Never Coming Back – Tim Weaver

Never Coming Back is the forth book in the David Raker series but I somehow didn’t realise this when I bought it and went ahead and read it anyway. Until the last 50 pages or so it’s a really good thriller – and it apart from a few mentions of a previous accident involving a gun and his recently deceased wife it didn’t seem to matter that I hadn’t read the other books. A family suddenly go missing – like really suddenly – ‘dinner’s cooking, the TV’s on’ but the family are nowhere to be seen and David Raker makes it his mission to find out what happened to them. It gets a little silly at the end but overall a very decent thriller.

Sense and Sensibility – Jane Austen

This is the first Austen novel I’ve actually ever read. I’ve seen the movie adaptation staring Alan Rickman, Kate Winslet, Hugh Grant and Emma Thompson so I knew what to expect but reading it is something really quite different. The language is so deliciously rich and proper that you definitely get far more absorbed with reading the novel but film adaptations of Austen’s books are usually very good so if you’re mainly after the plot then the film will probably do.

Dr Jekyll and Mr Hyde – Robert Louis Stevenson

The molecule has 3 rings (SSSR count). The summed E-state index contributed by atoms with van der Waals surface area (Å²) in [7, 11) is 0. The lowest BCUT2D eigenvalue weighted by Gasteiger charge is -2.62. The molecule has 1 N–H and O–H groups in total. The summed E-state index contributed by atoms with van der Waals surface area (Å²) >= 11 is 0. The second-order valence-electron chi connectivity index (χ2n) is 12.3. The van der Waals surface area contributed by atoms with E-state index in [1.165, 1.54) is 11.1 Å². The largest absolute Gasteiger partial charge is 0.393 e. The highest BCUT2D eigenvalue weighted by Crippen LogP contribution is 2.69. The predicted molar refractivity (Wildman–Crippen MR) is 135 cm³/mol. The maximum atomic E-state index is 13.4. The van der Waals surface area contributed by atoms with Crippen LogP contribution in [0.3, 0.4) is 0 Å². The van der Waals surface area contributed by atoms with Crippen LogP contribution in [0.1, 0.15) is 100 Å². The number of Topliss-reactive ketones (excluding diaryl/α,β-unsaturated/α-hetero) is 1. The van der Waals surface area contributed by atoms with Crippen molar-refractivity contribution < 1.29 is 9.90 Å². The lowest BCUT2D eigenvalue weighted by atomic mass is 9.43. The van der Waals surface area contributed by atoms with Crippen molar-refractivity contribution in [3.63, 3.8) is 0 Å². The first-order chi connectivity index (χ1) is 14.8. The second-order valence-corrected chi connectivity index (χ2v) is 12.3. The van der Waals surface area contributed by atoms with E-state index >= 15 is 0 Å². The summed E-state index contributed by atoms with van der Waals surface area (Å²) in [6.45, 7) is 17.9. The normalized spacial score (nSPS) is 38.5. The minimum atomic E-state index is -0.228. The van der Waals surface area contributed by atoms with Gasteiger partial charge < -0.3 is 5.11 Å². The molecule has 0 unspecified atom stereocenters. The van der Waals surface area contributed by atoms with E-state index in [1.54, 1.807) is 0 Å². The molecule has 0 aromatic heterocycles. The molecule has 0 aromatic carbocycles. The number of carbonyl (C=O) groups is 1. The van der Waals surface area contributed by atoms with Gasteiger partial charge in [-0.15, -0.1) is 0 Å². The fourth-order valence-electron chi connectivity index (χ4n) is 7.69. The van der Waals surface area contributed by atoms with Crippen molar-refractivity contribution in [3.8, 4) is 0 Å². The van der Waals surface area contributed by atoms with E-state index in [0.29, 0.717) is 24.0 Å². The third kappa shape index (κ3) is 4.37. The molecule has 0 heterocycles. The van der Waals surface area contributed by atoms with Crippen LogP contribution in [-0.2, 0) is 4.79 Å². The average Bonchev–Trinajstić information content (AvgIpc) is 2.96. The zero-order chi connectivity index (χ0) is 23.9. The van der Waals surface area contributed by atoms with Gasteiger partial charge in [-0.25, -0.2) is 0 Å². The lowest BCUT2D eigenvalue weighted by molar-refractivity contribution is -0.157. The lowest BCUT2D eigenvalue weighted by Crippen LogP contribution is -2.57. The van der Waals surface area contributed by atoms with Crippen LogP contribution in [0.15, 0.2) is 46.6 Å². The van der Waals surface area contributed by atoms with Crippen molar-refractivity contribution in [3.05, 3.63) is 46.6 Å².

Up until this moment I had never understood what people meant by saying ‘the Jekyll and Hyde affect’ or ‘a bit Jekyll and Hyde like’ etc. Now I get it! What I like about this is that it’s relatively short and to the point. Plus it’s such an exotic idea that one could use a different persona to commit their evil deeds and just get stuck in the transition. It’s kind of like an adult fairytale.

Dracula – Bram Stoker

I’d wanted to read this for absolutely ages and finally got around to it this summer. I’ve managed to avoid all the movie adaptations so as not to spoil it for myself and I’m definitely glad I did so. It’s spooky and chilling and wonderfully original in feeling. It’s so good to read a book that’s truly at the heart of vampirism. A must read.

Gone Girl – Gillian Flynn